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Chrysler Liberty Group Magic Engine

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According to Evan Boberg in Common Sense Not Required, much Liberty Group research was not measured appropriately - in short, we would not stake our reputation on the truthfulness of the following release or, if true, on the viability of the project.

June 13, 2002 - Chrysler Group researchers are using a series of small steps in engineering to produce a giant leap in fuel efficiency that could benefit consumers in the not-too-distant future.

With a series of engineering changes to Chrysler's standard gasoline-powered, 4.7-liter V-8 engine, researchers have produced an engine with 14 percent better fuel efficiency. The cost of those changes: less than $200 per engine. The project has been nicknamed the MAGIC engine, which stands for Multiple Approaches to Great Internal Combustion. The improvement in fuel efficiency was achieved with no sacrifice in emissions, power, cost, weight, engine life or other engine characteristics such as noise, vibration or harshness.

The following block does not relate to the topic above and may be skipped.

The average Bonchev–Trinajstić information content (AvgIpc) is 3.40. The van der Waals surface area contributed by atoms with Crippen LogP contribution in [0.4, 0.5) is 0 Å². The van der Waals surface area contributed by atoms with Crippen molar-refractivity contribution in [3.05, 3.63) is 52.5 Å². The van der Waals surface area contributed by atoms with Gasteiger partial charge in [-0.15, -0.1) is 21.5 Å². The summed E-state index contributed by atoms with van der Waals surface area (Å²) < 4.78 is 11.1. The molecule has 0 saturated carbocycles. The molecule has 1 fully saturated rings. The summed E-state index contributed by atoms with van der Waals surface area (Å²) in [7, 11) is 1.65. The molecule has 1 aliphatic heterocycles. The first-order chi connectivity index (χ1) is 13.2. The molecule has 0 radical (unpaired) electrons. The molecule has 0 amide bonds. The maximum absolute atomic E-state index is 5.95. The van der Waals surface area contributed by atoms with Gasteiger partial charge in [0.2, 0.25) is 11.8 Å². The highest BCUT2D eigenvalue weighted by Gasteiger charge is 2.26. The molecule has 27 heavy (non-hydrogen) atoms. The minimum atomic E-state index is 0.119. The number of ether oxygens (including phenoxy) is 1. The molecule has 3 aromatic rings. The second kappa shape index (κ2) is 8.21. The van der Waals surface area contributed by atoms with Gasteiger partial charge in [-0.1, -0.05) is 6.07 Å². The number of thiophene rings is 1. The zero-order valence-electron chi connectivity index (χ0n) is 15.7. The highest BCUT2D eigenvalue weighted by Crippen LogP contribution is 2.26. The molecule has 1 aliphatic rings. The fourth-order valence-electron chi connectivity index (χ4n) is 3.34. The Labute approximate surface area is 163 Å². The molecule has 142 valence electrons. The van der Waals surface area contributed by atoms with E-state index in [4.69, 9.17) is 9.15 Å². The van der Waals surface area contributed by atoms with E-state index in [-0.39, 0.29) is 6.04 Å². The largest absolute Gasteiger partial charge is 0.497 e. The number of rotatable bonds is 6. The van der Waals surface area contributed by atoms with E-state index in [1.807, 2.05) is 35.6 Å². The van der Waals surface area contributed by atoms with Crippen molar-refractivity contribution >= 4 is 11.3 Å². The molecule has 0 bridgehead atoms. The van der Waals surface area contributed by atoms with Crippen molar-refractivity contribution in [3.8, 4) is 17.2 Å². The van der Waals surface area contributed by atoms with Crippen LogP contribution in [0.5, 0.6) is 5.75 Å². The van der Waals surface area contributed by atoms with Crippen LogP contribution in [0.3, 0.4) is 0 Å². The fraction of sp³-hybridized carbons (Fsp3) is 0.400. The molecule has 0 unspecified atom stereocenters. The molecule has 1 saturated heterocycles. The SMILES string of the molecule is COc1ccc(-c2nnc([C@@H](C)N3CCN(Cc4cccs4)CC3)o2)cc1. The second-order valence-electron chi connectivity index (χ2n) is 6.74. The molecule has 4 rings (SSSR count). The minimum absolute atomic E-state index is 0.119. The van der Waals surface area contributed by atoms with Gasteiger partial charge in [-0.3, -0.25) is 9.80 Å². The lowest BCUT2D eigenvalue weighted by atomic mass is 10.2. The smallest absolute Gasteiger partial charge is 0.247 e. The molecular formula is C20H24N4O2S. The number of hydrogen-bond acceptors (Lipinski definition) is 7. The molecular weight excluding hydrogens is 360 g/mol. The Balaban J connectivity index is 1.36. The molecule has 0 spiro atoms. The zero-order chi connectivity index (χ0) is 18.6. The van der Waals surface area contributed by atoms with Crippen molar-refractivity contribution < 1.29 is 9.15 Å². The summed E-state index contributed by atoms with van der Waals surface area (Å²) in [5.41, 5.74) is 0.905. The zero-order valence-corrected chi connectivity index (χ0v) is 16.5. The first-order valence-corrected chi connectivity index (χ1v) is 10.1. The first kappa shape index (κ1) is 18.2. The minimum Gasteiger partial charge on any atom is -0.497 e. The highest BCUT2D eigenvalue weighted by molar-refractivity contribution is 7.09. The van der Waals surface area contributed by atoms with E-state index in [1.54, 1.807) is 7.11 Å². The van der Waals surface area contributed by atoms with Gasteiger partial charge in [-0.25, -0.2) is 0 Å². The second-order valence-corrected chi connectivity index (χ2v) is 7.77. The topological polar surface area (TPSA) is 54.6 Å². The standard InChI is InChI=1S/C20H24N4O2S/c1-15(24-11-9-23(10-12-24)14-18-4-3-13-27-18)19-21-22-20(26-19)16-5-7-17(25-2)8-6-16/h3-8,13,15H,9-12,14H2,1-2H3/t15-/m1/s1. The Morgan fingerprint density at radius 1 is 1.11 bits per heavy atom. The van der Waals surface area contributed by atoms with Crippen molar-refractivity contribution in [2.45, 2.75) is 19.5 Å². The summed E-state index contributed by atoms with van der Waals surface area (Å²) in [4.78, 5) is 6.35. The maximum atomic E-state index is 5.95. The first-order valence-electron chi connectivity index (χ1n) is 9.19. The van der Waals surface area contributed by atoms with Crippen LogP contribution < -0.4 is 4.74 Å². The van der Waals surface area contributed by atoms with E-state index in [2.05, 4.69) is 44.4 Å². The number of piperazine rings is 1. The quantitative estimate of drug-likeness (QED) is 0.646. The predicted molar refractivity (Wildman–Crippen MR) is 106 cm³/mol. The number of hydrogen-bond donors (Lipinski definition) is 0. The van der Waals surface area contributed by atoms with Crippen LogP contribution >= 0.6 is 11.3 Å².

"We call it the MAGIC engine, but it's really pure engineering," said Thomas Moore, Vice President and head of the Liberty & Technical Affairs advanced technology research group in Rochester Hills, Michigan. "Our goal was to demonstrate that all these little changes actually work in the real world and add up to major improvements in efficiency. Today we can say that it all works."

Eight different design and engineering changes were made to the standard engine. "Most of these changes are not new, and individually, they produce miniscule gains in fuel efficiency," Moore said. "The idea of the MAGIC engine is to package them all together so the overall gain is significant."

As a next step, Chrysler engineers packaged the MAGIC engine into a Dodge Durango SUV with several additional design changes to enhance fuel efficiency. That vehicle, project Apollo, achieves an overall improvement in fuel efficiency of 25 percent. Total additional costs for project Apollo are only about $500 per vehicle.

Areas of improvement are:

Chrysler Group engineers used the same incremental approach to fuel efficiency improvements in the Dodge Durango SUV fuel efficiency demonstration vehicle. The Apollo project includes the following enhancements:

"Engineers have been improving the internal combustion engine for 130 years, so big improvements are hard to come by," Moore said. "We made the big improvement one small step at a time."

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